Below is the Foreword from Christian Giudice’s new book, Macho Time: The Meteoric Rise and Tragic Fall of Hector Camacho, written by Carlos Acevedo, author of Sporting Blood: Tales From The Dark Side Of Boxing.
He was garish, crude, outlandish, lewd, reckless, and loud. Everybody paid attention to him—he made sure of that. Hector “Macho” Camacho was the first fighter since Cassius Clay/Muhammad Ali appeared in the early 1960s to master the art of negative appeal.
This wide-eyed wild child, whose love of joyrides earned him a bid on Rikers Island when he was still a teenager, lived out his vivid dreams of being a perpetual commotion. Wherever Camacho went—Detroit, Los Angeles, Florida, Puerto Rico, Alaska, New York, Atlantic City, Las Vegas—he brought his own peculiar fantasia with him, in the neon palette of his peak era: magenta, gold, fuchsia, mauve, lavender, metallic silver. “I always wanted to dress in leather suits,” he once said. And because Camacho barely recognized limits, he went far, far beyond the leather suit.
In Macho Time, the first comprehensive biography of Hector Camacho, Christian Giudice uses the same methodology that made his biographies of Roberto Duran, Wilfredo Gomez, and Alexis Arguello models of reportorial legwork: complete immersion in his subject. Thoroughly researched (Giudice interviewed Camacho’s son, Junior, most of his family, friends, ex-friends, writers, managers, trainers, promoters, and opponents), Macho Time is a revealing portrait of a gifted athlete who blurred image and reality to such an extent that he ultimately seemed unable to tell the difference between them. In the end, like some sort of postmodern conceit, Camacho succumbed to the image he had created.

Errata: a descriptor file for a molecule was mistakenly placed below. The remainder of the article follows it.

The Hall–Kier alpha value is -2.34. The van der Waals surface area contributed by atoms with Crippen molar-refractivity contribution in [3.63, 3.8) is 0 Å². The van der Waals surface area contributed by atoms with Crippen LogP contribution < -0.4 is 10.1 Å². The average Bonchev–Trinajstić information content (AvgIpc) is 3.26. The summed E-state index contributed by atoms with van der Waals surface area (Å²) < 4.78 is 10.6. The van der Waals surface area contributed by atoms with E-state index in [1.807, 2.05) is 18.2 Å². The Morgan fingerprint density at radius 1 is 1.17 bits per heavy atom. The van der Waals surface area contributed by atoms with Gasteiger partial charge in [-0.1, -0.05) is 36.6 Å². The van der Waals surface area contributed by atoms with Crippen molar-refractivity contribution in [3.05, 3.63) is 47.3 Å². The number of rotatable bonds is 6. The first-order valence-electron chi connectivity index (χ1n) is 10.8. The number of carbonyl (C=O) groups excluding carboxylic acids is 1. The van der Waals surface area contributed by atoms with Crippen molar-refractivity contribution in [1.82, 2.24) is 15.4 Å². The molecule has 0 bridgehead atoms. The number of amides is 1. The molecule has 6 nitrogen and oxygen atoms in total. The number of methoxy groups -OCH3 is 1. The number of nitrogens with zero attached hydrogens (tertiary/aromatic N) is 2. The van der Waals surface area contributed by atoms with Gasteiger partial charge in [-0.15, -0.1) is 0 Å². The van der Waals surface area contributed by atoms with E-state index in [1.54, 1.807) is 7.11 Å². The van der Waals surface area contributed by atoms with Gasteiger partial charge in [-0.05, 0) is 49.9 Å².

In tracking down one Camacho associate after another from his early days, Giudice also captures the era and the place—Spanish Harlem—that not only formed a unique fighter, but a unique celebrity as well. Crime, drugs, arson—El Barrio was then a neighborhood that epitomized urban squalor. This was also the Golden Age of street gangs, and Camacho was part of one. “Around this time,” writes Giudice, “prevalent Spanish Harlem gangs included the likes of the Spanish Kings, the Wild Aces, the Renegades of Harlem, and the Baby Satans, and people had to respect their ‘blocks.’ Hector was associated with the Jefferson Crusaders. Although it fashioned itself as a neighborhood-watch group in the Jefferson Projects, it used violent tactics when outsiders interfered.”
While his outrageous flair would eventually overshadow his accomplishments, the fact remains that, in the 1980s, Camacho was one of the most talented fighters in the world. During the early Reagan years, nothing succeeded like excess, and Camacho personified the hedonistic philosophy of the decade with boorish aplomb. But if Camacho burned his candle at both ends, he lit the wick with a blowtorch. As a fighter, he was through by the time he was twenty-five years old, his startling combination of athleticism and precision already looking as obsolete as ColecoVision.
Still, between the first retirement of Sugar Ray Leonard and the arrival of Roy Jones Jr., Camacho was the fastest fighter in the world. His pinpoint combinations resembled futurist blurs, and his ability to throw multiple hooks and uppercuts in microseconds left average fighters overwhelmed. Timing, speed, coordination, defense, reflexes, balance, a surprising mean streak: Camacho had it all before fame sabotaged his talent.